Kapilabrāhmaṇassa Aggamahesiyā kucchismiṁ ChS:
was reborn in the brāhmaṇa Kapila’s Queen’s womb.
Ayaṁ Bhaddā Kāpilānī PTS:
And Bhaddā Kāpilānī, in the Madda country, in the Sāgala town,
Kosiyagottabrāhmaṇassa Aggamahesiyā kucchismiṁ nibbattā.
was reborn in the brāhmaṇa Kosiya’s Queen’s womb.
Tesaṁ anukkamena vaḍḍhamānānaṁ,
Gradually they both grew up,
Pippalimāṇavassa vīsatime vasse, SHB, PTS omit:
and when the young brāhmaṇa Pippali was twenty years old, and Bhaddā had come to sixteen,
Mātāpitaro puttaṁ oloketvā,
his Mother and Father, after examining their son,
“Tāta, tvaṁ vayapatto,
said: “Dear, you are now mature,
kulavaṁso nāma patiṭṭhāpetabbo,” ti ativiya nippīḷayiṁsu.
you should keep up the family lineage,” It means he should now get married and have children of his own. and they pressed him greatly.
Māṇavo āha: “Mayhaṁ sotapathe evarūpaṁ kathaṁ mā kathetha,
The young brāhmaṇa said: “It is not suitable to talk such talk in my ear,
ahaṁ yāva tumhe dharatha RTE:
as long as you last I will look after you,
tumhākaṁ accayena SHB, PTS:
but after you have departed, I will go forth.”
Te katipāhaṁ atikkamitvā SHB, PTS:
After a few days had passed they spoke again, and again he refused.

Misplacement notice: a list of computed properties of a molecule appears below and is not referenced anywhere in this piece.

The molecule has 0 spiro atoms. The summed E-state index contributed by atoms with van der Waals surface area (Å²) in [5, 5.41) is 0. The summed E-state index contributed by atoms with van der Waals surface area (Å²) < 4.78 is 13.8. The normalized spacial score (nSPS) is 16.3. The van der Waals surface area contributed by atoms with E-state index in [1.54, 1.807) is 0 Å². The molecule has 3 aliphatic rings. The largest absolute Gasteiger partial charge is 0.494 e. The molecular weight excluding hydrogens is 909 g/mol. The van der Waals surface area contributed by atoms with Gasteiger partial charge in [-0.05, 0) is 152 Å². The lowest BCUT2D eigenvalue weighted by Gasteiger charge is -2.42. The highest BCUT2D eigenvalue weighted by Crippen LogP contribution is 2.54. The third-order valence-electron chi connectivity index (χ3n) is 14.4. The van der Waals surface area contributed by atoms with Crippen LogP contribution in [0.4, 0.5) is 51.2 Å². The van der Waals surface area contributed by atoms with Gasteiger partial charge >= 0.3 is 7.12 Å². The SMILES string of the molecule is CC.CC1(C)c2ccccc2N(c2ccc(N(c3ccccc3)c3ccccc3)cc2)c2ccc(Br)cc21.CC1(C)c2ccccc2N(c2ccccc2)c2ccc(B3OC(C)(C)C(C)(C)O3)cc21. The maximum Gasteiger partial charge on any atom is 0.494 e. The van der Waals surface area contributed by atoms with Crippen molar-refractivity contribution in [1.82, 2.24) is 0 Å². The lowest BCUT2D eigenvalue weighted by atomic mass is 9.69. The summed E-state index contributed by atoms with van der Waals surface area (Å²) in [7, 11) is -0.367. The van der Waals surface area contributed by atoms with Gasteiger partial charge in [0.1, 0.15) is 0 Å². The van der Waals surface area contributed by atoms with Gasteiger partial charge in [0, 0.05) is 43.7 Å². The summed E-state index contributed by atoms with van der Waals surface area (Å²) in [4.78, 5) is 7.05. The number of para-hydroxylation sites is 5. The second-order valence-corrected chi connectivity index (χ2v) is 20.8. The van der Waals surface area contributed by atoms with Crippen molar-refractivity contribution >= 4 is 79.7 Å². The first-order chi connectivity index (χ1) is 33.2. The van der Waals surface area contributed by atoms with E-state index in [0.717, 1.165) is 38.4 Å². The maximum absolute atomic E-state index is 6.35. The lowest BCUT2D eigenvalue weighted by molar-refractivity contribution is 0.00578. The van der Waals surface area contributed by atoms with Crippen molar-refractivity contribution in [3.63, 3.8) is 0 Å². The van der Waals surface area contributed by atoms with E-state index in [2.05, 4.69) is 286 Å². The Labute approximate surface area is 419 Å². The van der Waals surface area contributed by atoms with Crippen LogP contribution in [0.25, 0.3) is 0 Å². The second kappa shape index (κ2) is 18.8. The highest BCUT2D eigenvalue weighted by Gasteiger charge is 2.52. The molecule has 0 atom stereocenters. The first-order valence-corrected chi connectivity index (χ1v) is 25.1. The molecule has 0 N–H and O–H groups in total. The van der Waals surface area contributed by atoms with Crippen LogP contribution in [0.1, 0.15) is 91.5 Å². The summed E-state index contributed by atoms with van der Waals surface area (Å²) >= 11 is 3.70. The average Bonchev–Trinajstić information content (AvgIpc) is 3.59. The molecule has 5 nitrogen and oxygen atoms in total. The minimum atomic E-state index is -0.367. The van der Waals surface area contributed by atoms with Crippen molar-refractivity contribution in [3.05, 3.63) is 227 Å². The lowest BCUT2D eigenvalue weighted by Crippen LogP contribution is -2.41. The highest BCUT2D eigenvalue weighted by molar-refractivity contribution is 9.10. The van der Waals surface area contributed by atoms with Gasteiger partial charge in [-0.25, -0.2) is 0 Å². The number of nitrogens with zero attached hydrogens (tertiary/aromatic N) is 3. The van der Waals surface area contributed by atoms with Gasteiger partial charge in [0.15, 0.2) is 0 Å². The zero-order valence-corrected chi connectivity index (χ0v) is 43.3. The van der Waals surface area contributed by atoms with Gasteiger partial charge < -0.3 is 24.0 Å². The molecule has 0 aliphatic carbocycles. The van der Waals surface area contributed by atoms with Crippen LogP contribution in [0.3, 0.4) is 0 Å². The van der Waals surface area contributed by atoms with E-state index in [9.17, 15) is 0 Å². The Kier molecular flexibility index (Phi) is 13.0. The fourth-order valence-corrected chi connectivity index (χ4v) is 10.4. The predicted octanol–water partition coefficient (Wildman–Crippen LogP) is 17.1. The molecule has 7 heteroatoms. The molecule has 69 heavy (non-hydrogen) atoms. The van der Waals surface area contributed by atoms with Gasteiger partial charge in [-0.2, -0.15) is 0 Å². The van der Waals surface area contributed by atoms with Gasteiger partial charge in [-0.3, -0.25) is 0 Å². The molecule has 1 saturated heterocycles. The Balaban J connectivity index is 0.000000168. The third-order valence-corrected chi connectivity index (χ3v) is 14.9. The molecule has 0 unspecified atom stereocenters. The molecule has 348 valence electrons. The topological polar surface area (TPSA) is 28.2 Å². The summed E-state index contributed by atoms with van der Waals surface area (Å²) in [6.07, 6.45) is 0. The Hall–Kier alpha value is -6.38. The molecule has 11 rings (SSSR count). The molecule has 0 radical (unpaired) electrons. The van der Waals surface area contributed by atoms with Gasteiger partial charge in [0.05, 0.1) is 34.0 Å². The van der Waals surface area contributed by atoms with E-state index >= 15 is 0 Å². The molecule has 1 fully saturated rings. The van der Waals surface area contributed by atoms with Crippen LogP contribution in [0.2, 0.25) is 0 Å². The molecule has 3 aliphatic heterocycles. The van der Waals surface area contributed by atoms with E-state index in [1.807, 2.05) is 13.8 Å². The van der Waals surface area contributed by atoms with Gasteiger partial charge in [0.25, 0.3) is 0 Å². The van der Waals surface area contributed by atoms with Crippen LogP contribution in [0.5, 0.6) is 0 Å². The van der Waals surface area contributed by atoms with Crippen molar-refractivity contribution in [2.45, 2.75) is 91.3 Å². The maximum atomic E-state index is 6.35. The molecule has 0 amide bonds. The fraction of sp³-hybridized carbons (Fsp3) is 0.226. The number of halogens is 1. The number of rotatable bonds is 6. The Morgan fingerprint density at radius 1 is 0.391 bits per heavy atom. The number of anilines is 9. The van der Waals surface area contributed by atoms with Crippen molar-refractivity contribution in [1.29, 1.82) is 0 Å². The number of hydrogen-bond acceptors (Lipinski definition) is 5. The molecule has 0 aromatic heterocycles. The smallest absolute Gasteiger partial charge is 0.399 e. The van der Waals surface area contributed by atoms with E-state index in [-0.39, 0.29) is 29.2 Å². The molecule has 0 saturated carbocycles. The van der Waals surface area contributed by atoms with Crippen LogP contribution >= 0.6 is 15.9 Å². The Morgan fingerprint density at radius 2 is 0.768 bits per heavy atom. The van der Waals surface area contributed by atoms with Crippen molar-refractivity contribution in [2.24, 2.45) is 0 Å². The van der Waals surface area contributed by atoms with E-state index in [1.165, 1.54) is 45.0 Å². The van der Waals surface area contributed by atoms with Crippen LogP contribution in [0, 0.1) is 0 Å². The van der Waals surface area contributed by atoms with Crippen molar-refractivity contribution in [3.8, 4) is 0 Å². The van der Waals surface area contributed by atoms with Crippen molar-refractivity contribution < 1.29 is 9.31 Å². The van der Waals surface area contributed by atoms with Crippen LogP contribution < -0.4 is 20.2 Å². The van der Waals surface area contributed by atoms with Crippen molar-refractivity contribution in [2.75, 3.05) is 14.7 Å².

Puna pi kathayiṁsu, puna pi paṭikkhipi.
Again they spoke, again he refused.
Tato paṭṭhāya Mātā nirantaraṁ kathesi RTE:
From then on his Mother spoke incessantly about it.
Māṇavo: ‘Mama Mātaraṁ saññāpessāmī,’ ti
The young brāhmaṇa, thinking: ‘I must convince my Mother,’
rattasuvaṇṇassa nikkhasahassaṁ RTE:
gave a thousand coins of red gold,
suvaṇṇakārehi ekaṁ itthirūpaṁ kārāpetvā, SHB, PTS:
had a woman’s form made by the goldsmiths,
tassa majjanaghaṭṭanādikammapariyosāne, RTE:
and at the end of the work he rubbed and polished it and so on,
taṁ rattavatthaṁ RTE:
dressed it in red clothes,
vaṇṇasampannehi pupphehi ceva nānā-alaṅkārehi ca alaṅkārāpetvā
had it adorned with various ornaments and colourful flowers,
Mātaraṁ pakkosāpetvā āha: SHB, PTS omit:
summoned his Mother and said:
“Amma, evarūpaṁ ārammaṇaṁ labhanto gehe vasissāmi, SHB, PTS:
“Mother, finding someone of such a form I will live in a household,
alabhanto na vasissāmī.” ti SHB, PTS:
but not finding her I will not live (there).”
Paṇḍitā brāhmaṇī cintesi:
The wise brāhmaṇī thought:
“Mayhaṁ putto puññavā dinnadāno katābhinīhāro,